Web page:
Several hypotheses have been proposed to explain these surprising results.  One possibility is being referred to as the nine lives hypothesis.  Since cats are said to have nine lives, perhaps whenever a cat dies in the test chamber it immediately resurrects itself.  Although this notion was initially suggested as a joke, one Omni-Science researcher latched onto the idea and even proposed a mechanism that may explain how unobserved cats are able to continuously revive themselves.

“Even in the 1930’s,” says Dr. Haru Hoshiko, “it was pointed out that a cat is perfectly capable of observing itself.  But has it not occurred to anyone that only living cats are able to make such observations?”

Hoshiko goes on to explain: “So long as Schrödinger’s cat remains alive, it observes itself as living.  The moment it dies, however, there is no longer an observer present.  The laws of quantum mechanics reign once more, the cesium has once again simultaneously decayed and not decayed, and thus the cat is once again simultaneously dead and alive. But the living version of the cat is capable of observing itself to be alive, causing the superposition to collapse.  Thus, Schrödinger’s cat can never die!”

According to Hoshiko, the nine lives hypothesis should more accurately be called the infinite lives hypothesis, as there is no theoretical limit to how many times a cat—or any other animal, for that matter—would be able to revive itself in this manner.  Hoshiko’s paper on the subject has been accepted for publication in Nature.

Needless to say, the results of the Schrödinger’s cat experiment have profound implications for our understanding of quantum mechanics and, indeed, the nature of reality itself.

Sciency Words: Schrödinger’s Cat

Sciency Words: (proper noun) a special series here on Planet Pailly focusing on the definitions and etymologies of science or science-related terms.  Today’s Sciency Word is:


Quantum physics has a mascot: a cat.  Specifically, it’s a cat that is somehow, almost magically, both dead and alive at the same time.  Does that sound weird?  Confusing?  It should.  This simultaneously living and dead cat has come to represent everything that makes quantum physics such a weird and confusing subject.

I’m not going to go into the details of how quantum mechanics works because A) I don’t have the math skills to do that properly and B) even if I did, it’s way too big a topic to cover in one blog post.  For the purposes of a Sciency Words post, it’s enough for you to know this: based on a strict interpretation of quantum mechanics, you would be forced to conclude that nothing is real unless it is being observed.

If you find that hard to accept, you’re not alone.  Many of the scientists who came up with quantum mechanics couldn’t accept it.  In 1935, German physicist Erwin Schrödinger—a man who’d received a Nobel Prize for his contributions to quantum theory—had had enough, and he published this article titled “The Present Situation in Quantum Mechanics.”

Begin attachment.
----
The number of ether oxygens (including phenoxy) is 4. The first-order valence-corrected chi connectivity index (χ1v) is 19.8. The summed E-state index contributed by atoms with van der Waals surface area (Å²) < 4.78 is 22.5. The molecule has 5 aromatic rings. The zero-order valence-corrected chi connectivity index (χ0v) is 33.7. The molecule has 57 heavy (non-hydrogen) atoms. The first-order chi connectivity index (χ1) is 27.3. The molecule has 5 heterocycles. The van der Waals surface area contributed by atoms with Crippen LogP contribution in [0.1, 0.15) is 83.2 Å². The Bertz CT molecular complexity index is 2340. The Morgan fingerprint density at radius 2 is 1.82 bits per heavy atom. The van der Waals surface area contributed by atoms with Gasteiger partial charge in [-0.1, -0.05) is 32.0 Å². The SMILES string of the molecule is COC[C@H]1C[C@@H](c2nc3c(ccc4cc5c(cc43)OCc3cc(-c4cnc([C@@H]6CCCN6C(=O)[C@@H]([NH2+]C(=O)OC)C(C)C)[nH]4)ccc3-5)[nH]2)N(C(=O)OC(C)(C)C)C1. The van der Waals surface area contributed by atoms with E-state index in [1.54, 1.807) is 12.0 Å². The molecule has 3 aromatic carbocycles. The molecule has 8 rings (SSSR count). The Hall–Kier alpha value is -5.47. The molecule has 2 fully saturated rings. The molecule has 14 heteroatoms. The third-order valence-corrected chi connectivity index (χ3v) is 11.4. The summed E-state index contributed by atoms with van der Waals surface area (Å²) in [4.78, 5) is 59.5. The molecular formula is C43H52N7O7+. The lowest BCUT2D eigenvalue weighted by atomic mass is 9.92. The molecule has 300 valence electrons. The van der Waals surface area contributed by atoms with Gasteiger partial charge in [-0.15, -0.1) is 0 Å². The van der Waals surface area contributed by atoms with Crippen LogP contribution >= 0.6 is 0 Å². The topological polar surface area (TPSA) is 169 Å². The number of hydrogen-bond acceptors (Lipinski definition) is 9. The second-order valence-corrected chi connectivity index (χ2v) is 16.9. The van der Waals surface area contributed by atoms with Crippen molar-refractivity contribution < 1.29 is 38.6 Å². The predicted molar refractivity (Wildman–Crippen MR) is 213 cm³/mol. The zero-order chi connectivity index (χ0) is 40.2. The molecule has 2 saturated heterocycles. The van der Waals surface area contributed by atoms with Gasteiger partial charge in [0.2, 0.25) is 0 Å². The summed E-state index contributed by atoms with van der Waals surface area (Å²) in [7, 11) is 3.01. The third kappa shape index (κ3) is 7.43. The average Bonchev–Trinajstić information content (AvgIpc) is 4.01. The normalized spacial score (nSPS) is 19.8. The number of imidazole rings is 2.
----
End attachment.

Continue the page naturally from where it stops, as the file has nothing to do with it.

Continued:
Don’t let that stolid title fool you.  Schrödinger was mad.  I’d characterize his article as an angry rant about everything wrong with quantum mechanics, or at least everything that was wrong with the strict interpretation of quantum mechanics.  That strict interpretation was becoming increasingly popular among Schrödinger’s colleagues, and it remains very popular among physicists today.

It was in the middle of this angry rant that Schrödinger first presented his now famous cat-in-a-box paradox.  Schrödinger first describes a killing contraption worthy of a James Bond villain.  A radioactive isotope is placed in a box.  A Geiger counter is rigged to trigger a hammer, which will smash a flask of hydrocyanic acid if the Geiger counter detects radioactive decay.  Lastly, a cat is placed in the box.  The box is sealed up so that no one can observe what’s happening inside, and it’s left undisturbed for one hour.

There’s a fifty-fifty chance that that radioactive isotope will decay before the hour is up.  Therefore, there’s a fifty-fifty chance that the cat will die.  So until we open the box and make an observation, a strict interpretation of quantum mechanics would have us believe the isotope simultaneously has and has not decayed.  The Geiger counter simultaneously has and has not gone off, and the cat simultaneously is and is not dead.

Schrödinger’s cat was meant to demonstrate that a strict interpretation of quantum mechanics leads to nonsensical conclusions. “The rejection of realism has logical consequences,” Schrödinger warns us.

No one has ever tried this experiment with an actual cat (I hope), but according to this article from Quanta Magazine, the Schrödinger’s cat phenomenon can and does happen in real life.  Quantum mechanics is weird.  It’s confusing.  It defies common sense.  But as author John Gribbin writes in his cleverly titled book In Search of Schrödinger’s Cat:

Common sense has already been tested as a guide to quantum reality and been found wanting.  The one sure thing we know about the quantum world is not to trust our common sense and only believe things we can see directly or detect unambiguously with our instruments.